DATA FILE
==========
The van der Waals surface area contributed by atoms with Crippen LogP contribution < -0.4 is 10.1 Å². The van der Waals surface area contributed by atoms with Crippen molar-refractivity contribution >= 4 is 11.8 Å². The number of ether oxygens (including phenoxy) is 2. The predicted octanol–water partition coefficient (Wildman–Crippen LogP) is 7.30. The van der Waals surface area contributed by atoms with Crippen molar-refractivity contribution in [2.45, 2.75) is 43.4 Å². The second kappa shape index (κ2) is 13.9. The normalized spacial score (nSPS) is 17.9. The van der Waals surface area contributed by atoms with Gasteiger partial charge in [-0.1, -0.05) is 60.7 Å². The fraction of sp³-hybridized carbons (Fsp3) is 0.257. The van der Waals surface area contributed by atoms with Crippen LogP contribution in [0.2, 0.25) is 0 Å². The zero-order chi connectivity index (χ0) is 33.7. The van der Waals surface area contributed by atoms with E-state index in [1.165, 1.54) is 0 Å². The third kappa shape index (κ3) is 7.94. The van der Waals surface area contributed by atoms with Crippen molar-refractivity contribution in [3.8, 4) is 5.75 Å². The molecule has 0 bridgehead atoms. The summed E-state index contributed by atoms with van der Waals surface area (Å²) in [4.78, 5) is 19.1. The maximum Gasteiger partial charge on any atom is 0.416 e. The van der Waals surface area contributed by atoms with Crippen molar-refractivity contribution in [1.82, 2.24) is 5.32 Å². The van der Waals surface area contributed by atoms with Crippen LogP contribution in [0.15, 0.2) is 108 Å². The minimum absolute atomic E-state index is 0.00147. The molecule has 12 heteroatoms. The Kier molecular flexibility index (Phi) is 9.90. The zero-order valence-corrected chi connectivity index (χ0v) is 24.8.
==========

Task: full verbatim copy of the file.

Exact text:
The van der Waals surface area contributed by atoms with Crippen LogP contribution < -0.4 is 10.1 Å². The van der Waals surface area contributed by atoms with Crippen molar-refractivity contribution >= 4 is 11.8 Å². The number of ether oxygens (including phenoxy) is 2. The predicted octanol–water partition coefficient (Wildman–Crippen LogP) is 7.30. The van der Waals surface area contributed by atoms with Crippen molar-refractivity contribution in [2.45, 2.75) is 43.4 Å². The second kappa shape index (κ2) is 13.9. The normalized spacial score (nSPS) is 17.9. The van der Waals surface area contributed by atoms with Gasteiger partial charge in [-0.1, -0.05) is 60.7 Å². The fraction of sp³-hybridized carbons (Fsp3) is 0.257. The van der Waals surface area contributed by atoms with Crippen LogP contribution in [0.2, 0.25) is 0 Å². The zero-order chi connectivity index (χ0) is 33.7. The van der Waals surface area contributed by atoms with E-state index in [1.165, 1.54) is 0 Å². The third kappa shape index (κ3) is 7.94. The van der Waals surface area contributed by atoms with Crippen molar-refractivity contribution in [3.8, 4) is 5.75 Å². The molecule has 0 bridgehead atoms. The summed E-state index contributed by atoms with van der Waals surface area (Å²) in [4.78, 5) is 19.1. The maximum Gasteiger partial charge on any atom is 0.416 e. The van der Waals surface area contributed by atoms with Crippen molar-refractivity contribution in [1.82, 2.24) is 5.32 Å². The van der Waals surface area contributed by atoms with Crippen LogP contribution in [0.15, 0.2) is 108 Å². The minimum absolute atomic E-state index is 0.00147. The molecule has 12 heteroatoms. The Kier molecular flexibility index (Phi) is 9.90. The zero-order valence-corrected chi connectivity index (χ0v) is 24.8.